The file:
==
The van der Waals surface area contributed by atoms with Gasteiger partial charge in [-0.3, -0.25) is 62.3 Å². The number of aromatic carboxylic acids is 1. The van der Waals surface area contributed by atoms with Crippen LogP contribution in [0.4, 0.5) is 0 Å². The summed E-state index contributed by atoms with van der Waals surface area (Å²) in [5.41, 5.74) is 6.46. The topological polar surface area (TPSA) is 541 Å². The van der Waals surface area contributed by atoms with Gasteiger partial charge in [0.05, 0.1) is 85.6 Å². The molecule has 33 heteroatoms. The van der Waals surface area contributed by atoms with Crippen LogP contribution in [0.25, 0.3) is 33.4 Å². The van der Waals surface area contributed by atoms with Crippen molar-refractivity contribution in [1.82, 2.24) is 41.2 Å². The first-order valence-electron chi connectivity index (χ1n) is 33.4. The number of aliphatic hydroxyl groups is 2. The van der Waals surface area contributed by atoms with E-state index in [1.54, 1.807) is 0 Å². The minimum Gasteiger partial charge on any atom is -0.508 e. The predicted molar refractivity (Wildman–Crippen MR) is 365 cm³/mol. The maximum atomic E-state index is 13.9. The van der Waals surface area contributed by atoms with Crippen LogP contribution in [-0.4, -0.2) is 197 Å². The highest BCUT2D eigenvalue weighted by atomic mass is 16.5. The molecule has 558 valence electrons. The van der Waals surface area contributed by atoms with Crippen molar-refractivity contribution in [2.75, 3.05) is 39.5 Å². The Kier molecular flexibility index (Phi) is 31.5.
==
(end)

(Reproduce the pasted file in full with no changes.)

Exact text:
The van der Waals surface area contributed by atoms with Gasteiger partial charge in [-0.3, -0.25) is 62.3 Å². The number of aromatic carboxylic acids is 1. The van der Waals surface area contributed by atoms with Crippen LogP contribution in [0.4, 0.5) is 0 Å². The summed E-state index contributed by atoms with van der Waals surface area (Å²) in [5.41, 5.74) is 6.46. The topological polar surface area (TPSA) is 541 Å². The van der Waals surface area contributed by atoms with Gasteiger partial charge in [0.05, 0.1) is 85.6 Å². The molecule has 33 heteroatoms. The van der Waals surface area contributed by atoms with Crippen LogP contribution in [0.25, 0.3) is 33.4 Å². The van der Waals surface area contributed by atoms with Crippen molar-refractivity contribution in [1.82, 2.24) is 41.2 Å². The first-order valence-electron chi connectivity index (χ1n) is 33.4. The number of aliphatic hydroxyl groups is 2. The van der Waals surface area contributed by atoms with E-state index in [1.54, 1.807) is 0 Å². The minimum Gasteiger partial charge on any atom is -0.508 e. The predicted molar refractivity (Wildman–Crippen MR) is 365 cm³/mol. The maximum atomic E-state index is 13.9. The van der Waals surface area contributed by atoms with Crippen LogP contribution in [-0.4, -0.2) is 197 Å². The highest BCUT2D eigenvalue weighted by atomic mass is 16.5. The molecule has 558 valence electrons. The van der Waals surface area contributed by atoms with Crippen molar-refractivity contribution in [2.75, 3.05) is 39.5 Å². The Kier molecular flexibility index (Phi) is 31.5.